Tokens of Love and Gratitude to Christ | Part 16

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Until We Dance at the Foot of God’s Throne

Doug and Roma pastor outside church, where on Sunday it's standing room only

Doug and Roma pastor outside church, where on Sunday it’s standing room only

Our missionaries, Doug and Marina Landro, are a unique couple. Doug is a longstanding member of Camelback Bible Church, having ministered among us and on our behalf for over two decades, and Marina, an optometrist, is Ukrainian. Together, they pour their lives into reaching their community with the saving message of Jesus Christ.

Doug pursues a multi-pronged approach to ministry. He helps his local church with teaching and the construction of new facilities, such as a welcome center and rooms for discipleship. He reaches out to international students in Uzhgorod, including both a large contingent of post-graduates from India and Ukrainian refuges from eastern regions of the country. He coaches youth pastors and youth ministers all over Ukraine. And he ministers to the downtrodden Roma (Gypsy) communities of Uzhgorod.

Marina is the youth pastor of their local church and a gifted mother of three children, the oldest of whom, Bogdon, was a great translator and friend to the three of us, especially to Jonathan.

Roma collecting water from the town's only faucet, installed by Doug and his church

Roma collecting water from the town’s only faucet, installed by Doug and his church

Perhaps the most moving experience in Uzhgorod was a trek to the outskirts of town and the Roma communities to see Doug’s ministry among this neglected segment of society. In Slovakia, the largely unemployed Roma are supported by government programs. In Ukraine, they are forgotten and ignored.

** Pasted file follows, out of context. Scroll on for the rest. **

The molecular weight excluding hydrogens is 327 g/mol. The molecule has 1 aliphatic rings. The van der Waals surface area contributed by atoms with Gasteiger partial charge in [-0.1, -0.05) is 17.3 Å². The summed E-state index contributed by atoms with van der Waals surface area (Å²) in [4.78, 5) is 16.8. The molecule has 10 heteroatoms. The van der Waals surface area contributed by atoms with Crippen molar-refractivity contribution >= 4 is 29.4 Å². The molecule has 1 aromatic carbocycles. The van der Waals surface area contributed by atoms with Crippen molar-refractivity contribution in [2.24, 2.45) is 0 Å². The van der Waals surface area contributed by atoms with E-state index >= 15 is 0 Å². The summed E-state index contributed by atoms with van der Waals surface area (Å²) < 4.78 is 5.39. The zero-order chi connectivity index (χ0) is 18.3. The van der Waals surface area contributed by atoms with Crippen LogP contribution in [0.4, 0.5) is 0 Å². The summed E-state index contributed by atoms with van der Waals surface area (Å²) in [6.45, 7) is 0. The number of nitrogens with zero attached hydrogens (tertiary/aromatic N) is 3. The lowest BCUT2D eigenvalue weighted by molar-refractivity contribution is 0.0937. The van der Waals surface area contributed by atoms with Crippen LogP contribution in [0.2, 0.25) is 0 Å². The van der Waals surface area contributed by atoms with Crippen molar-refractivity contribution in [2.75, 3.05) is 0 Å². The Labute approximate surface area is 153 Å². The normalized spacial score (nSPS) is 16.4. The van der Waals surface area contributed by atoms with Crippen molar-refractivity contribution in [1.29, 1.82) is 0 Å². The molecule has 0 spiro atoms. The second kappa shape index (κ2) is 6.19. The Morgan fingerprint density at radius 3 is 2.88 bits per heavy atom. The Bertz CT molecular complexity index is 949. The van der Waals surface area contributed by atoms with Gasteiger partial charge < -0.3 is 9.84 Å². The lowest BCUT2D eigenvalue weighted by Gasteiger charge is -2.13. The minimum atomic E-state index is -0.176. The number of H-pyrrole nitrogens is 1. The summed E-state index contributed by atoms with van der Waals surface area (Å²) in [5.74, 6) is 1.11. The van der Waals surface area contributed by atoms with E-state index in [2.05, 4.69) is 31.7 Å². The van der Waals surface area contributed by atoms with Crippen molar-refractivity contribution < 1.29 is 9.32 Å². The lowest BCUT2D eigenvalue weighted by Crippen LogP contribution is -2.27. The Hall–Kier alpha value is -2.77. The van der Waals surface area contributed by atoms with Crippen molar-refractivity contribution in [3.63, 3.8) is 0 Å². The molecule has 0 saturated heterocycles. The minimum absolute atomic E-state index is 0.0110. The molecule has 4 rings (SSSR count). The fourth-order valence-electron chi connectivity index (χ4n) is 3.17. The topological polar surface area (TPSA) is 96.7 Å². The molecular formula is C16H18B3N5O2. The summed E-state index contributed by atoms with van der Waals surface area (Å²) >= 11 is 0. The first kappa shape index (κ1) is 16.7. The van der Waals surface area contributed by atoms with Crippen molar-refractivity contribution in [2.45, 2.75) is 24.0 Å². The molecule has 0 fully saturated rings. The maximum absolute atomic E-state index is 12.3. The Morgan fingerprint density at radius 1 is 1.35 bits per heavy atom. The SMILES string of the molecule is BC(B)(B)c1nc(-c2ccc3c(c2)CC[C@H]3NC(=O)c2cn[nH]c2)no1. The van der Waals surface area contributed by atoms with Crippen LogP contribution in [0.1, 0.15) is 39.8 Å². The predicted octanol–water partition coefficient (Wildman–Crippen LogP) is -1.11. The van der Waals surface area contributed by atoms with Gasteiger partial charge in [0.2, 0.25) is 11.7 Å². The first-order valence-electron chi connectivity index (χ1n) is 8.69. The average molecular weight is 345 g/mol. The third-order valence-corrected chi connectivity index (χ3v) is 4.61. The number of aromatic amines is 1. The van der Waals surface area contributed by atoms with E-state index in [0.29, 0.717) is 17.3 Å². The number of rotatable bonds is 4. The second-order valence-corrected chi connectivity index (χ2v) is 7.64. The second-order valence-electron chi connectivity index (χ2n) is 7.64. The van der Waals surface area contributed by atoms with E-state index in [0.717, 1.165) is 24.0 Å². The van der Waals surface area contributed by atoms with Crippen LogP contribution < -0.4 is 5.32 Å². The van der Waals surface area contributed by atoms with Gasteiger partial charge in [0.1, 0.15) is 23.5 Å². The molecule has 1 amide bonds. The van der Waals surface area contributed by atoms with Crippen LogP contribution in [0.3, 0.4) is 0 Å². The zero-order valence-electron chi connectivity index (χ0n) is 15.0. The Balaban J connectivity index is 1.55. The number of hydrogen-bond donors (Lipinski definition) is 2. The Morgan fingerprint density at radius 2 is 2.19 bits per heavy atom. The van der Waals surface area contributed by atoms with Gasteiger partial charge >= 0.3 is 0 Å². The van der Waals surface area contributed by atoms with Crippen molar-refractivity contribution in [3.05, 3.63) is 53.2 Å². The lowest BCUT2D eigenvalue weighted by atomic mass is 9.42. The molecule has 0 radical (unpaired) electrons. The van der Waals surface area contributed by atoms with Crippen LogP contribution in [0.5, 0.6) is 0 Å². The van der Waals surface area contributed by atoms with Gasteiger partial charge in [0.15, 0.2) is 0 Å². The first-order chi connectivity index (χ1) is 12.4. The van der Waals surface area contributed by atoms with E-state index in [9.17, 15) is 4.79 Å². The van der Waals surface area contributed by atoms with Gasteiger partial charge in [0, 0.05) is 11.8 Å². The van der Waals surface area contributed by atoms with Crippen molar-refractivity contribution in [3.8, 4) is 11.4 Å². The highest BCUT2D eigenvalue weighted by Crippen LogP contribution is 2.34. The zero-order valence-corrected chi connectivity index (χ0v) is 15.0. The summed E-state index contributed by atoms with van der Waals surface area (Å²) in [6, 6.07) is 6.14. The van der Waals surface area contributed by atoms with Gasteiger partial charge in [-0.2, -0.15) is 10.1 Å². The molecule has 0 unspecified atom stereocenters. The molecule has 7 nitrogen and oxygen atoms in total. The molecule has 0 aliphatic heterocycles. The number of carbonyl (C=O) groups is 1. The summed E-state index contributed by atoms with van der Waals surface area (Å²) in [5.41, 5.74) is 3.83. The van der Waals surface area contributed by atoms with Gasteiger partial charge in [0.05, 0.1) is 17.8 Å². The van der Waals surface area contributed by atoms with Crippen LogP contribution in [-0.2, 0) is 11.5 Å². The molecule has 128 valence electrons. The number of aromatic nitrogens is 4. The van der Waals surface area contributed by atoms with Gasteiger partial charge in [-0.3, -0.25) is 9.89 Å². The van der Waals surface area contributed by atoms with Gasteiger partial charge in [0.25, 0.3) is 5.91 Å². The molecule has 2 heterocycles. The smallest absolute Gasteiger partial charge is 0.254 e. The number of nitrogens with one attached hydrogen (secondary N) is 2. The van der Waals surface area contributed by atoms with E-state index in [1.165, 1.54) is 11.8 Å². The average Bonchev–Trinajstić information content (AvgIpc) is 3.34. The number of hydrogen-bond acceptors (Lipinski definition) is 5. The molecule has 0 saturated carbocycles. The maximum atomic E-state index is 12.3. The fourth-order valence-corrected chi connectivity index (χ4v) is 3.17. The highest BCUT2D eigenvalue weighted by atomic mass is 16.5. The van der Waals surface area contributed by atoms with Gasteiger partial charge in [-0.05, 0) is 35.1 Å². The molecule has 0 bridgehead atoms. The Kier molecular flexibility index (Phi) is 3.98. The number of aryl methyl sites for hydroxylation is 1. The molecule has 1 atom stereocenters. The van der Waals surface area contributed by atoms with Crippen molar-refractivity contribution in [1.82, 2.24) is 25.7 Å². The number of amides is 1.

Doug and his church have cleared large heaps of rubbish from Gypsy villages and provided people with dumpsters. In one particularly impoverished village, where there is no running water in homes, Doug has installed a community water faucet underneath a small shelter. A steady line of women and children come throughout the day to fill their pots with this precious liquid asset.

Just as in Slovakia, the Roma in Ukraine brim with warmth and express genuine gratitude to us for visiting their village. The privilege, however, is clearly ours. To mix with this struggling group of joyous human beings could not help but inspire our hearts, slow our pace, and prompt searching questions such as what it is that actually constitutes fullness of life.

To this question, many Roma have found the best answer of all. Doug introduced us to a Roma pastor whose church is so packed on Sunday mornings that many people must stand outside. The pastor beamed when I asked him how he came to trust in Christ as his Lord and Savior and why he, the pastor, continues to live for the Lord.

Lesli reaching out

Lesli reaching out

He told of earlier days when he was wasting his life through drugs and illegal activities, albeit achieving, unlike most of his Roma neighbors, a measure of prosperity. But, he asked rhetorically, ‘How prosperous was a life mired in moral filth?’

Hands raised worlds apart meet in Christ

Hands raised worlds apart meet in Christ

When a friend told him about the reality of forgiveness of sins through Jesus Christ, he did not hesitate to commit his life to the Lord. Since then, he’s been a pastor, a blessing more wonderful in his mind than anything he could have deserved.

Doug told me that this pastor is different from other pastors, in the sense that he never asks for anything – money, food, or clothes. On saying goodbye, I couldn’t resist passing him inconspicuously a folded 200 hrynia bill, the equivalent of 10 American dollars or three days wages in Ukraine. Discretely, he tucked it in his pocket, preserving a secret between the two of us. Then his eyes welled up with tears and, stretching out his arms, he pulled me into himself, giving me a bear-hug that lasted many moments.

I had done so little. Plus, it didn’t seem at all right to enter this man’s life one moment and then exit the next. Surely, I could do more to serve him. And, yet, I may never see him again, not until we dance together at the foot of God’s throne.

I will return to Arizona. He will stay in Uzhgorod. How I do wish I had more lifetimes to minister Christ’s love in other parts of the world.

It is my greatest longing.



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